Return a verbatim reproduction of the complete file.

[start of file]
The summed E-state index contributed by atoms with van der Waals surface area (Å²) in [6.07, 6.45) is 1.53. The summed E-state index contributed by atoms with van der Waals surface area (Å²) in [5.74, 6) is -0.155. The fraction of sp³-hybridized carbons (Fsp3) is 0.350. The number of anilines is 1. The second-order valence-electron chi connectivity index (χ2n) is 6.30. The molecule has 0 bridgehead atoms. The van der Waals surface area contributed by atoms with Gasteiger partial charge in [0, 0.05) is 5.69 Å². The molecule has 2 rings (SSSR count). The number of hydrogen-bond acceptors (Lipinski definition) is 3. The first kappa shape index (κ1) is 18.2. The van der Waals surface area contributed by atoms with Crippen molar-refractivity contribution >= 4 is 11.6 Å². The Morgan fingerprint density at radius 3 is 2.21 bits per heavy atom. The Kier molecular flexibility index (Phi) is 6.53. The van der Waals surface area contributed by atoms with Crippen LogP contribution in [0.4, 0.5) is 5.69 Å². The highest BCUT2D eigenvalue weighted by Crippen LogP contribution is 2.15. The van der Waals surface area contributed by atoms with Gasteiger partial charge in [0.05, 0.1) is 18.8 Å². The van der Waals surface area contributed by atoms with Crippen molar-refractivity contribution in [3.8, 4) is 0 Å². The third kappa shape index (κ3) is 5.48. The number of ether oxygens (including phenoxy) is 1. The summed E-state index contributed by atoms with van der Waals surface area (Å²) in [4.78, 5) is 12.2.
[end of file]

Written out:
The summed E-state index contributed by atoms with van der Waals surface area (Å²) in [6.07, 6.45) is 1.53. The summed E-state index contributed by atoms with van der Waals surface area (Å²) in [5.74, 6) is -0.155. The fraction of sp³-hybridized carbons (Fsp3) is 0.350. The number of anilines is 1. The second-order valence-electron chi connectivity index (χ2n) is 6.30. The molecule has 0 bridgehead atoms. The van der Waals surface area contributed by atoms with Gasteiger partial charge in [0, 0.05) is 5.69 Å². The molecule has 2 rings (SSSR count). The number of hydrogen-bond acceptors (Lipinski definition) is 3. The first kappa shape index (κ1) is 18.2. The van der Waals surface area contributed by atoms with Crippen molar-refractivity contribution >= 4 is 11.6 Å². The Morgan fingerprint density at radius 3 is 2.21 bits per heavy atom. The Kier molecular flexibility index (Phi) is 6.53. The van der Waals surface area contributed by atoms with Crippen LogP contribution in [0.4, 0.5) is 5.69 Å². The highest BCUT2D eigenvalue weighted by Crippen LogP contribution is 2.15. The van der Waals surface area contributed by atoms with Gasteiger partial charge in [0.05, 0.1) is 18.8 Å². The van der Waals surface area contributed by atoms with Crippen molar-refractivity contribution in [3.8, 4) is 0 Å². The third kappa shape index (κ3) is 5.48. The number of ether oxygens (including phenoxy) is 1. The summed E-state index contributed by atoms with van der Waals surface area (Å²) in [4.78, 5) is 12.2.